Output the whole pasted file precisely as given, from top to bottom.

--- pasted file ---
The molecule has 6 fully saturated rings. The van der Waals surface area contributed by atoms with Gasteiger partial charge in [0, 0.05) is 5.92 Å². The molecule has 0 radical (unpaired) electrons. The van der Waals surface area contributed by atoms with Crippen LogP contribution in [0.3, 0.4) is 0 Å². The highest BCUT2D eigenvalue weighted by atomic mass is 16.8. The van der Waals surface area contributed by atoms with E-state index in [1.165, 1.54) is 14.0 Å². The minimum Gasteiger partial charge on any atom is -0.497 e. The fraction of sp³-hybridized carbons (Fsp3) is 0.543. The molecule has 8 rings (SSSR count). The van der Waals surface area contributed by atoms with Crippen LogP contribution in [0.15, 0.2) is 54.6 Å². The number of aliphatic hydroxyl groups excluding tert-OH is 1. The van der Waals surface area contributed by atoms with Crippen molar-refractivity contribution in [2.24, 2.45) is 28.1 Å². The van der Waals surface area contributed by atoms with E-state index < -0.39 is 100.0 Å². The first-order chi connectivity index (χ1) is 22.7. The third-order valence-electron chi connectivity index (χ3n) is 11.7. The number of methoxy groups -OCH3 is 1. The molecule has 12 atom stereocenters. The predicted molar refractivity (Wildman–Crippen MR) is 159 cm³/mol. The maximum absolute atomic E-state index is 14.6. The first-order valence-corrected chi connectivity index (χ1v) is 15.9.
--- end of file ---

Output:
The molecule has 6 fully saturated rings. The van der Waals surface area contributed by atoms with Gasteiger partial charge in [0, 0.05) is 5.92 Å². The molecule has 0 radical (unpaired) electrons. The van der Waals surface area contributed by atoms with Crippen LogP contribution in [0.3, 0.4) is 0 Å². The highest BCUT2D eigenvalue weighted by atomic mass is 16.8. The van der Waals surface area contributed by atoms with E-state index in [1.165, 1.54) is 14.0 Å². The minimum Gasteiger partial charge on any atom is -0.497 e. The fraction of sp³-hybridized carbons (Fsp3) is 0.543. The molecule has 8 rings (SSSR count). The van der Waals surface area contributed by atoms with Crippen LogP contribution in [0.15, 0.2) is 54.6 Å². The number of aliphatic hydroxyl groups excluding tert-OH is 1. The van der Waals surface area contributed by atoms with Crippen molar-refractivity contribution in [2.24, 2.45) is 28.1 Å². The van der Waals surface area contributed by atoms with E-state index < -0.39 is 100.0 Å². The first-order chi connectivity index (χ1) is 22.7. The third-order valence-electron chi connectivity index (χ3n) is 11.7. The number of methoxy groups -OCH3 is 1. The molecule has 12 atom stereocenters. The predicted molar refractivity (Wildman–Crippen MR) is 159 cm³/mol. The maximum absolute atomic E-state index is 14.6. The first-order valence-corrected chi connectivity index (χ1v) is 15.9.